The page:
Yield and share price will vary with interest rate changes. Investors should note that if interest rates rise significantly from current levels, bond fund total returns will decline and may even turn negative in the short term.
Unlike CDs, an investment in a money market fund or bond fund is not insured or guaranteed by the FDIC or any other government agency. Although a money market fund seeks to preserve the value of your investment at $1.00 per share, it is possible to lose money by investing in a money market fund.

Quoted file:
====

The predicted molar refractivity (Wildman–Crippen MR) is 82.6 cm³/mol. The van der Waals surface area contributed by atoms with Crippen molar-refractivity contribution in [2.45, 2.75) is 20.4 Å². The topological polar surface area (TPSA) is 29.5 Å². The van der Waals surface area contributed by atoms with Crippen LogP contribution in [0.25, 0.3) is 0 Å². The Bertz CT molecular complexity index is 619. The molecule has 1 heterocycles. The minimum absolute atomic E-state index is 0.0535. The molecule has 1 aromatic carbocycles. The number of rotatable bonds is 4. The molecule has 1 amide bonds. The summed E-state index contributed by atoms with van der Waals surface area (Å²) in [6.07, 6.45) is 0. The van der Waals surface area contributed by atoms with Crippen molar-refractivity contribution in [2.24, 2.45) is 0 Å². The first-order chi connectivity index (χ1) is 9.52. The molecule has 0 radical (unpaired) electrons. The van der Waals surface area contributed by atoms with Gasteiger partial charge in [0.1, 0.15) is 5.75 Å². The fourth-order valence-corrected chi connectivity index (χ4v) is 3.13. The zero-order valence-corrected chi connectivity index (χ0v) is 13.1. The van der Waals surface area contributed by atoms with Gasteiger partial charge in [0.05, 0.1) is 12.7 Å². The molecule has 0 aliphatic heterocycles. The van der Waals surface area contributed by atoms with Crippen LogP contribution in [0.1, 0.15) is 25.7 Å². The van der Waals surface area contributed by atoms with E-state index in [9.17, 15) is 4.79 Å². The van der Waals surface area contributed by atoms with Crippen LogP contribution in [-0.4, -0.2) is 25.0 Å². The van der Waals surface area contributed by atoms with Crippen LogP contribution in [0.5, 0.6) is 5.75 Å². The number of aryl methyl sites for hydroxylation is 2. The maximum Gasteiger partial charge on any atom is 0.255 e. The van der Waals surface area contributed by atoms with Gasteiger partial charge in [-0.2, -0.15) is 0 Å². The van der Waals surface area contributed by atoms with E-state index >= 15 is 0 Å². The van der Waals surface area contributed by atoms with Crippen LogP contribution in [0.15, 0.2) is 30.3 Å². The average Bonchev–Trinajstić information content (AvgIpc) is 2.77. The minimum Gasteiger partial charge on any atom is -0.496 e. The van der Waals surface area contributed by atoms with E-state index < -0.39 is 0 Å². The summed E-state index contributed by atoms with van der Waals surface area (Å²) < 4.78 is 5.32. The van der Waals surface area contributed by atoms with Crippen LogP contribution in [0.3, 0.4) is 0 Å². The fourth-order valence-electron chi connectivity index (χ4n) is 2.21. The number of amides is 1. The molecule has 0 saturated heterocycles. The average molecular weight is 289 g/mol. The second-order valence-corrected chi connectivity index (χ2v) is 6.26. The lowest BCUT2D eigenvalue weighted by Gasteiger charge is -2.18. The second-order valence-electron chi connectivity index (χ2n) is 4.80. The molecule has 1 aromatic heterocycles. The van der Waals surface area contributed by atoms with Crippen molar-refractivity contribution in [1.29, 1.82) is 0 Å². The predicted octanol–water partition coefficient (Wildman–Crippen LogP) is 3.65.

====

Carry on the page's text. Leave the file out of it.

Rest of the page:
The principal value of the Retirement Funds and Target Retirement Funds (collectively the "target date funds") is not guaranteed at any time, including at or after the target date, which is the approximate year an investor plans to retire (assumed to be age 65) and likely stop making new investments in the fund. If an investor plans to retire significantly earlier or later than age 65, the funds may not be an appropriate investment even if the investor is retiring on or near the target date. The target date funds' allocations among a broad range of underlying T. Rowe Price stock and bond funds will change over time. The Retirement Funds emphasize potential capital appreciation during the early phases of retirement asset accumulation, balance the need for appreciation with the need for income as retirement approaches, and focus on supporting an income stream over a long-term retirement withdrawal horizon. The Target Retirement Funds emphasize asset accumulation prior to retirement, balance the need for reduced market risk and income as retirement approaches, and focus on supporting an income stream over a moderate postretirement withdrawal horizon. The target date funds are not designed for a lump sum redemption at the target date and do not guarantee a particular level of income. The key difference between the Retirement Funds and the Target Retirement Funds is the overall allocation to equity; although they each maintain significant allocations to equities both prior to and after the target date, the Retirement Funds maintain a higher equity allocation, which can result in greater volatility over shorter time horizons.